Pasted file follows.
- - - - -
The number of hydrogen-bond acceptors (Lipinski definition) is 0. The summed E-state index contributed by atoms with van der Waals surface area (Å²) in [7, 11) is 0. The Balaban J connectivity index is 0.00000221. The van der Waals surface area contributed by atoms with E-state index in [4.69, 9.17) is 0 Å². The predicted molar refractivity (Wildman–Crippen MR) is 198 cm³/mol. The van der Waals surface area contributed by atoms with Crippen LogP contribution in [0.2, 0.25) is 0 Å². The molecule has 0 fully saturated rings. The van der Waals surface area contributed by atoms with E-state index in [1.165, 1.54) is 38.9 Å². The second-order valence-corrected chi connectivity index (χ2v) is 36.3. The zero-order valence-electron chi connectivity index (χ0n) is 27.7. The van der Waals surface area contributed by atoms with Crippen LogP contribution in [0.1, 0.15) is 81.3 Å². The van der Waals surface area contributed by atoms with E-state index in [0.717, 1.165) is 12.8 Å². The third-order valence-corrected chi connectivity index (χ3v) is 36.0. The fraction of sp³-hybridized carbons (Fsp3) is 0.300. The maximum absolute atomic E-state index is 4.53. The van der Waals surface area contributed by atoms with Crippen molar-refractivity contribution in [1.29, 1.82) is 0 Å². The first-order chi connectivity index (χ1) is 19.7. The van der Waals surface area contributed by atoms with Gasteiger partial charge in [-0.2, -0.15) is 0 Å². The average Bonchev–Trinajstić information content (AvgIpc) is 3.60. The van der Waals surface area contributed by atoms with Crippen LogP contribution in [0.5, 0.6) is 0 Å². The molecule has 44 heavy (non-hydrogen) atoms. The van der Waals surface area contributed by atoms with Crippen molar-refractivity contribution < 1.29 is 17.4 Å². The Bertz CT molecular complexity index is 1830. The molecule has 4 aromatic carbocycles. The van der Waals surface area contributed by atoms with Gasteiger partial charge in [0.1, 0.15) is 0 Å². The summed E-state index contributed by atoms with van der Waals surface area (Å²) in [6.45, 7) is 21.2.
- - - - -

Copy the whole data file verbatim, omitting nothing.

The number of hydrogen-bond acceptors (Lipinski definition) is 0. The summed E-state index contributed by atoms with van der Waals surface area (Å²) in [7, 11) is 0. The Balaban J connectivity index is 0.00000221. The van der Waals surface area contributed by atoms with E-state index in [4.69, 9.17) is 0 Å². The predicted molar refractivity (Wildman–Crippen MR) is 198 cm³/mol. The van der Waals surface area contributed by atoms with Crippen LogP contribution in [0.2, 0.25) is 0 Å². The molecule has 0 fully saturated rings. The van der Waals surface area contributed by atoms with E-state index in [1.165, 1.54) is 38.9 Å². The second-order valence-corrected chi connectivity index (χ2v) is 36.3. The zero-order valence-electron chi connectivity index (χ0n) is 27.7. The van der Waals surface area contributed by atoms with Crippen LogP contribution in [0.1, 0.15) is 81.3 Å². The van der Waals surface area contributed by atoms with E-state index in [0.717, 1.165) is 12.8 Å². The third-order valence-corrected chi connectivity index (χ3v) is 36.0. The fraction of sp³-hybridized carbons (Fsp3) is 0.300. The maximum absolute atomic E-state index is 4.53. The van der Waals surface area contributed by atoms with Crippen molar-refractivity contribution in [1.29, 1.82) is 0 Å². The first-order chi connectivity index (χ1) is 19.7. The van der Waals surface area contributed by atoms with Gasteiger partial charge in [-0.2, -0.15) is 0 Å². The average Bonchev–Trinajstić information content (AvgIpc) is 3.60. The van der Waals surface area contributed by atoms with Crippen LogP contribution in [0.5, 0.6) is 0 Å². The molecule has 44 heavy (non-hydrogen) atoms. The van der Waals surface area contributed by atoms with Crippen molar-refractivity contribution < 1.29 is 17.4 Å². The Bertz CT molecular complexity index is 1830. The molecule has 4 aromatic carbocycles. The van der Waals surface area contributed by atoms with Gasteiger partial charge in [0.1, 0.15) is 0 Å². The summed E-state index contributed by atoms with van der Waals surface area (Å²) in [6.45, 7) is 21.2.